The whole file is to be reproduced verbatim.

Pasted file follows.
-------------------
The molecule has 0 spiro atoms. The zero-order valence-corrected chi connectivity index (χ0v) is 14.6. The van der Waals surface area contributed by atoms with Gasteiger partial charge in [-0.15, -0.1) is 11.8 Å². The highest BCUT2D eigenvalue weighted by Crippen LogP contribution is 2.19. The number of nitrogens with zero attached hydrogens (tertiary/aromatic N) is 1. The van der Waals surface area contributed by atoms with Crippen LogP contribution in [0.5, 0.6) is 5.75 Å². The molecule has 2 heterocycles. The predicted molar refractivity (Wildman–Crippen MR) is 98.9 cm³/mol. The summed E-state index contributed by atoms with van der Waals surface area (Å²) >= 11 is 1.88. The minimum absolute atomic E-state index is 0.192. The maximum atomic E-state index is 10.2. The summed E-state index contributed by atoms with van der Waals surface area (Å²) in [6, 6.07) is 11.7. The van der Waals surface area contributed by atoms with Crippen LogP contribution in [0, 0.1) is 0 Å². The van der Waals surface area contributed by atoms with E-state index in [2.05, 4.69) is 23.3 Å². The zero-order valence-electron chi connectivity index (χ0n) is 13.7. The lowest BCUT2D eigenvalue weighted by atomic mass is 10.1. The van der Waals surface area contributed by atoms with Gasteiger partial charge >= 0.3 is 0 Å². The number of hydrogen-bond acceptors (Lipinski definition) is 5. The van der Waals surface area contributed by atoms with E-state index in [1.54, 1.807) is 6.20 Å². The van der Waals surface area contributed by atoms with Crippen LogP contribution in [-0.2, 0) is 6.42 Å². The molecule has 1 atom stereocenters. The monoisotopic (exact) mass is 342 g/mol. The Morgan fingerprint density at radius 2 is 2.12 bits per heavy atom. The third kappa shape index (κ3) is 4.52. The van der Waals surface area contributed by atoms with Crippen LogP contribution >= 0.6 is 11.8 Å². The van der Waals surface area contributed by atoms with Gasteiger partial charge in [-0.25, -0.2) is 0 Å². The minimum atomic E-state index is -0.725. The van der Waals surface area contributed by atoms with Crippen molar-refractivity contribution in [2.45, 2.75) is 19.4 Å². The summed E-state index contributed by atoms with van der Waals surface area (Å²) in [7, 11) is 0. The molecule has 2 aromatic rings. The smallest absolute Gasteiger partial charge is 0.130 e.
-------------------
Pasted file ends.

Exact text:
The molecule has 0 spiro atoms. The zero-order valence-corrected chi connectivity index (χ0v) is 14.6. The van der Waals surface area contributed by atoms with Gasteiger partial charge in [-0.15, -0.1) is 11.8 Å². The highest BCUT2D eigenvalue weighted by Crippen LogP contribution is 2.19. The number of nitrogens with zero attached hydrogens (tertiary/aromatic N) is 1. The van der Waals surface area contributed by atoms with Crippen LogP contribution in [0.5, 0.6) is 5.75 Å². The molecule has 2 heterocycles. The predicted molar refractivity (Wildman–Crippen MR) is 98.9 cm³/mol. The summed E-state index contributed by atoms with van der Waals surface area (Å²) >= 11 is 1.88. The minimum absolute atomic E-state index is 0.192. The maximum atomic E-state index is 10.2. The summed E-state index contributed by atoms with van der Waals surface area (Å²) in [6, 6.07) is 11.7. The van der Waals surface area contributed by atoms with Crippen LogP contribution in [0, 0.1) is 0 Å². The van der Waals surface area contributed by atoms with E-state index in [2.05, 4.69) is 23.3 Å². The zero-order valence-electron chi connectivity index (χ0n) is 13.7. The lowest BCUT2D eigenvalue weighted by atomic mass is 10.1. The van der Waals surface area contributed by atoms with Gasteiger partial charge >= 0.3 is 0 Å². The number of hydrogen-bond acceptors (Lipinski definition) is 5. The van der Waals surface area contributed by atoms with E-state index in [1.54, 1.807) is 6.20 Å². The van der Waals surface area contributed by atoms with Crippen LogP contribution in [-0.2, 0) is 6.42 Å². The molecule has 1 atom stereocenters. The monoisotopic (exact) mass is 342 g/mol. The Morgan fingerprint density at radius 2 is 2.12 bits per heavy atom. The third kappa shape index (κ3) is 4.52. The van der Waals surface area contributed by atoms with Crippen LogP contribution >= 0.6 is 11.8 Å². The van der Waals surface area contributed by atoms with Gasteiger partial charge in [-0.25, -0.2) is 0 Å². The minimum atomic E-state index is -0.725. The van der Waals surface area contributed by atoms with Crippen molar-refractivity contribution in [2.45, 2.75) is 19.4 Å². The summed E-state index contributed by atoms with van der Waals surface area (Å²) in [7, 11) is 0. The molecule has 2 aromatic rings. The smallest absolute Gasteiger partial charge is 0.130 e.